Tuesday, 16 November 2010

Dreams to Dream

I am a prolific dreamer. It is, simply, one of my best and one of my worst traits.

It reflects my creativity, both narrative and imagery. It allows me to escape the worst bits of the world when I have to. And when I don't, I can sometimes use my dreamy nature to help lift some of the more boring parts of life and make them enjoyable.

But there's also a down side. It's easy to lose one's train of thought or, even worse, for that train of thought to be derailed without you realising and to spend what should be a time of serious and intense study when you should be applying yourself utterly to analysing the sexual nature of the god Dionysus (really...I was reading about it only the other week), studying with equal fervor the results of Strictly Come Dancing or weather trends. Not helpful to a Classics degree.

But worse still are the nightmares. There's nothing I can really say to make them funny. Well, maybe I can, but the jokes are hollow and cold. The first pain related nightmare I had involved a giant turtle biting off my leg. The image is ridiculous and should be laughed at....but I just can't raise the smile.

Tonight was one of the worst. It was a beautifully developed piece of terror with better narrative construction than most classic horror films. Pacing and build up were perfect. And the overlapping of supernatural and entirely natural psycho killer story arches built into a horrible climax. Although thankfully I didn't reach the end. I woke up, feeling like I'd been dreaming for days...holding my face, half of which had just been burnt off by the previously mentioned psycho killer.

And so I have been awake for well over an hour now. The quiet dark time feeling the flood of adrenalin fade away. My stomach begins to settle. And my pounding hot heart delights at the sinking coldness of the air. I can feel the frost outside and the cold light of dawn is replacing the distant orange light of street lamps.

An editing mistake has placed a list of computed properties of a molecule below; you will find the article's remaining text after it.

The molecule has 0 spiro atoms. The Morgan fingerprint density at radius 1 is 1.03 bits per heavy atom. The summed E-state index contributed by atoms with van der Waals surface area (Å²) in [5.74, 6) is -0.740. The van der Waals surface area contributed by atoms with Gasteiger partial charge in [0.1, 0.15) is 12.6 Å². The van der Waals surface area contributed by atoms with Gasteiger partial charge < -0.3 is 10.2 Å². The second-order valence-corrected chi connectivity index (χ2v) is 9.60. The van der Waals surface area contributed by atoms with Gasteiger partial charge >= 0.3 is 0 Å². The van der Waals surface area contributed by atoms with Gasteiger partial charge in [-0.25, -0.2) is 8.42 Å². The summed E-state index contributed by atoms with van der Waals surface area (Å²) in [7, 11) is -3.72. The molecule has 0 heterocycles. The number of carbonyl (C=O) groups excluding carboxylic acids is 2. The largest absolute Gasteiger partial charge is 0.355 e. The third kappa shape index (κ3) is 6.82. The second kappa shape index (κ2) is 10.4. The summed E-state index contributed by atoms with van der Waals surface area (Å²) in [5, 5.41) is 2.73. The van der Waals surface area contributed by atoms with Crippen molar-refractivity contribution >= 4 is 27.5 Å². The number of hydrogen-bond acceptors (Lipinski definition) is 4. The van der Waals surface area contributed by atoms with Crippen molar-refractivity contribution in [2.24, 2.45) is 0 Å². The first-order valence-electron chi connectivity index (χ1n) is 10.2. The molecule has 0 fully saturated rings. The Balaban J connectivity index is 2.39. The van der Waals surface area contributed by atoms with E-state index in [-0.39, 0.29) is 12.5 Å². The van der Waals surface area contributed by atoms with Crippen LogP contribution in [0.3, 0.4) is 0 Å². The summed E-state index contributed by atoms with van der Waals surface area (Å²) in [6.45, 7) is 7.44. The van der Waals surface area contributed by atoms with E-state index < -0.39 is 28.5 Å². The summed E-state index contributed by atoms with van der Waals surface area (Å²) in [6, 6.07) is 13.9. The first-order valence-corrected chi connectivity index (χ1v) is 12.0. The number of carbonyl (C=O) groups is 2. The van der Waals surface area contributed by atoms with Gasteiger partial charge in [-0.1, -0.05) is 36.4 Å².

Dreams to dream...thank you very much Linda Ronstadt.

Thursday, 11 November 2010

The Essence of Good Design

I have written previously about how comfortable I find sitting outside hospital buildings. The architecture is not the source of nightmares that it can be for some people. This does not extend to all things medical, however. In fact, I have a dislike verging on the phobic when it comes to doctors. Nurses I'm happy with - in general they have a sense of humour and a detached attitude which I find almost relaxing. But doctors...eurgh...they're up there with spiders in my opinion.

So when I decide I need to see a doctor (which, you can imagine, does not happen often) it is with a sense of trepidation tinged with terror. And this happened just the other day. It was my first visit to this particular surgery, having only recently moved to the area (recently! It's nearly been a year...but that's far too early to have to consult a demon of the MD rank) which seemed to make things doubly difficult.

Although not relaxing, the GP waiting room proved a rather wonderful distraction. First there's the people watching. Highlight of this trip was a rather lovely Asian woman and her baby who had just discovered all the sounds he was capable of making. Most of them resembling the gurgles of a human digestive tract in distress. Well, I say this. I was in a GP's waiting room. It could very easily have been a human digestive tract in distress and I just didn't correctly identify the culprit.

Anyway, my main point for writing then grabbed my attention. Although I never would, I'd love to be able to take my camera everywhere I go. And I have never felt that quite so much as now. On the wall, amongst the posters for stroke information (FAST - Face, Arm, Speech, Test) and Flu Jab schedule was a lovingly crafted piece of design.

You know when you see a poster and almost feel like you have a glimpse into the psyche of the graphic designer? Never have I felt this so strongly. The raven-black background. The stark white font. Text perfectly balanced against the brilliant red blood drop taking up two thirds of the space.


Yes, here was a medical information poster created by someone who desperately, in the secret dark places of his soul, wanted to design book covers for Stephanie Meyer. Malaria by Twilight.

Coincidentally, I had blood taken and it was done with a level of skill and care I have never met before. You don't think that my local GP is actually a front for a coven of Vampires, do you...?